Kodo Millet or paspalum scrobiculatum as it is known scientifically, has been grown in India since 3000 years. It is a minor grain crop in India and most important in the Deccan plateau. This Indigenous cereal of India is grown in Uttar Pradesh in the north and Kerala and Tamilnadu in the south. Other indian states include Gujarat, Maharashtra, Madhya Pradesh, Andhra Pradesh, Odisha and Bihar. It has many medicinal properties which is helpful in diabetes and rheumatism. A study done currently proves that the aqueous and ethanolic extracts of this grain produced a dose-dependent fall in fasting blood glucose (FBG) and a significant increase in serum insulin level. This research has been able to identify five anti-diabetic compounds — quercetin (the major one), ferulic acid, p-hydroxybenzoic acid, vanillic acid and syringic acid — from Kodo Millet and one chemical (quercetin) that prevents obesity. Apart from this the presence of phospholipids, fibre contents and low oil content makes this grain a true nutraceutical. Kodo Millet which is extremely drought and salt resistant and can be grown in gravelly and rocky soils should be encouraged for cultivation.
If we go by the Nutrition chart of Kodo Millet then per 100g of Kodo Millet will have 8.3g Protein, 3.6g Fat, 9g Fiber, 2.6g Minerals, 0.5g Iron, 27g Calcium and 309kcal of Calorie. The fiber content is much higher as compared to both Rice (0.2g) and Wheat (1.2g). It is known to have high amounts of polyphenols, an antioxidant compound. From medicinal perspective the grains, leaves, roots, stem juice, Rhizomes of Kodo Millet is used and is highly effective in curing various ailments like Diabetes, wounds, Rheumatoid Arthritis, Rheumatism, etc.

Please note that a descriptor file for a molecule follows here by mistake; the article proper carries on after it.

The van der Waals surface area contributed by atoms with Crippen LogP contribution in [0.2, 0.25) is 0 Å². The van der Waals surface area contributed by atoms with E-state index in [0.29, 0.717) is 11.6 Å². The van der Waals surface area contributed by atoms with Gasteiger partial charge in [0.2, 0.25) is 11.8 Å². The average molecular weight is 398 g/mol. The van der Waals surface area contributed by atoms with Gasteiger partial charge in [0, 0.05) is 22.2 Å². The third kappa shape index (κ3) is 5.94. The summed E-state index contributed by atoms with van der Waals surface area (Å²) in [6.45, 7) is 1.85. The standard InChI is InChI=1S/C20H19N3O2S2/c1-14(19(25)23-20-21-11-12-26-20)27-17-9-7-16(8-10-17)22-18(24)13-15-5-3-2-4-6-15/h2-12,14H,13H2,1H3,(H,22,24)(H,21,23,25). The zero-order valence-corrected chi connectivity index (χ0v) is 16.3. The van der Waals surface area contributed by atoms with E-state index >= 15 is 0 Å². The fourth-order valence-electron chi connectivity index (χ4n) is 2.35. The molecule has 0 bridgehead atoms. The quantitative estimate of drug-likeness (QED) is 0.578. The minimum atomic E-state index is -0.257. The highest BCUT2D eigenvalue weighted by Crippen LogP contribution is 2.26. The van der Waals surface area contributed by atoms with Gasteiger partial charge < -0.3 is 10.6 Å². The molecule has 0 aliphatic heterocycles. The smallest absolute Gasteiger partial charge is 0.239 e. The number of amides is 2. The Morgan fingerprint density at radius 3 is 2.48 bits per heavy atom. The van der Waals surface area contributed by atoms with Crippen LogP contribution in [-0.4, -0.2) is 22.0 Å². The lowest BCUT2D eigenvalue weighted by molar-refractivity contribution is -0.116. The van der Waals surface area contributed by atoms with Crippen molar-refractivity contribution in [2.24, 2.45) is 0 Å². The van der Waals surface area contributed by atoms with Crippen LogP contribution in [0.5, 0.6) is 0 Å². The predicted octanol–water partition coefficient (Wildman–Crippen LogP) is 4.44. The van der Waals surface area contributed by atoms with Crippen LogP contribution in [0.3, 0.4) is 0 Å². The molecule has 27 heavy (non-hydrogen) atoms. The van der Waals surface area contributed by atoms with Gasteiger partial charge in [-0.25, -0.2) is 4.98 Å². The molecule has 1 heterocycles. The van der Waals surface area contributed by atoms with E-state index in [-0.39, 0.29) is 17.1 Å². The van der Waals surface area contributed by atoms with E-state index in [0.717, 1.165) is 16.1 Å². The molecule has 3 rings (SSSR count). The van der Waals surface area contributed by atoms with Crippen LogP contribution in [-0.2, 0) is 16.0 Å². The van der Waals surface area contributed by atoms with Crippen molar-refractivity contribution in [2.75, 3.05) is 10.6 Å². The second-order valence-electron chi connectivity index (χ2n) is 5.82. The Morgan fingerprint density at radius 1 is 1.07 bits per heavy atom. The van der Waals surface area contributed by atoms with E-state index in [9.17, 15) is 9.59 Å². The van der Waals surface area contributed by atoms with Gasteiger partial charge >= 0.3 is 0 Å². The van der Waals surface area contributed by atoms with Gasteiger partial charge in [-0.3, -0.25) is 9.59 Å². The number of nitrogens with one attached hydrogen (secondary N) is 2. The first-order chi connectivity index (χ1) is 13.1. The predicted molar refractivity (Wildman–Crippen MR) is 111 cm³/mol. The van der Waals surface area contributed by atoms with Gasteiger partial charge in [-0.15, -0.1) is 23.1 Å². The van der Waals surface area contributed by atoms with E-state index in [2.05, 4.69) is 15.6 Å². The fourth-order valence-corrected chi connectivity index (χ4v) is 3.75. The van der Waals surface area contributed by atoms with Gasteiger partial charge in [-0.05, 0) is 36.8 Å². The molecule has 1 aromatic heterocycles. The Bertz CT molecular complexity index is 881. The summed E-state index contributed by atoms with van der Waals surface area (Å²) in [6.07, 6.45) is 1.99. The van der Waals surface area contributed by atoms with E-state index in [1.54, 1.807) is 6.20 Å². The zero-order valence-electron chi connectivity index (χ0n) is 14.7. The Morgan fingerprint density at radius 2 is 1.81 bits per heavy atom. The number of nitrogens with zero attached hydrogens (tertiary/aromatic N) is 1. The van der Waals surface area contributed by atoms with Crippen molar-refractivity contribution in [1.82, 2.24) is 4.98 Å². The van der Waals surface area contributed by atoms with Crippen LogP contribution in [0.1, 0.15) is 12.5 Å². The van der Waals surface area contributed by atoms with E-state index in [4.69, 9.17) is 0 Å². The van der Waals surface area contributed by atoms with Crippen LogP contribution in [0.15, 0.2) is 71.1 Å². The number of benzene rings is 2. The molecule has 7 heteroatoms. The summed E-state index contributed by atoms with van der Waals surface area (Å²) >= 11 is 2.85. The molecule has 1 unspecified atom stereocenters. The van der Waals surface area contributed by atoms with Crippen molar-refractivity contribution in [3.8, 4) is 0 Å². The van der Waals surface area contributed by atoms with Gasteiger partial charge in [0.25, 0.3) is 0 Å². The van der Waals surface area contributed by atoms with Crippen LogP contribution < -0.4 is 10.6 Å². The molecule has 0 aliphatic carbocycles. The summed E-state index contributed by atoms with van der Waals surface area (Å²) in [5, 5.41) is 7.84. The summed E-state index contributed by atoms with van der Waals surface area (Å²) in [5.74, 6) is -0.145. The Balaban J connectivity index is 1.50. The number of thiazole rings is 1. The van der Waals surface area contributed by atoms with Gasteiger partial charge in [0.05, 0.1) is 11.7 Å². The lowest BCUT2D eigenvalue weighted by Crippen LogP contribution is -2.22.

Kodo millet is known as Kodra/Koden in Hindi, Harka in Kannada, Varugu Arisi in Tamil, Koovaragu in Malayalam & Arikelu in Telugu. Many who think of rice and wheat when the word grains come to their mind are not aware of this grain called Millet and the different types with their different names to such people sound like as if coming from some alien land. As some say ‘Seeing is Believing’ take a look at the following picture. This picture which seems like the usual pictures of dosa and idli is actually made not of rice but of Kodo Millets. These are, you can safely say, ten times better than the routine rice dosa and idli we consume in our regular meals. The texture of the idli is uniformly soft and spongy and the dosa equally crispy and its hard to tell the difference just by looking. Go to your nearest Millet store and try out Kodo Millet and feel the difference.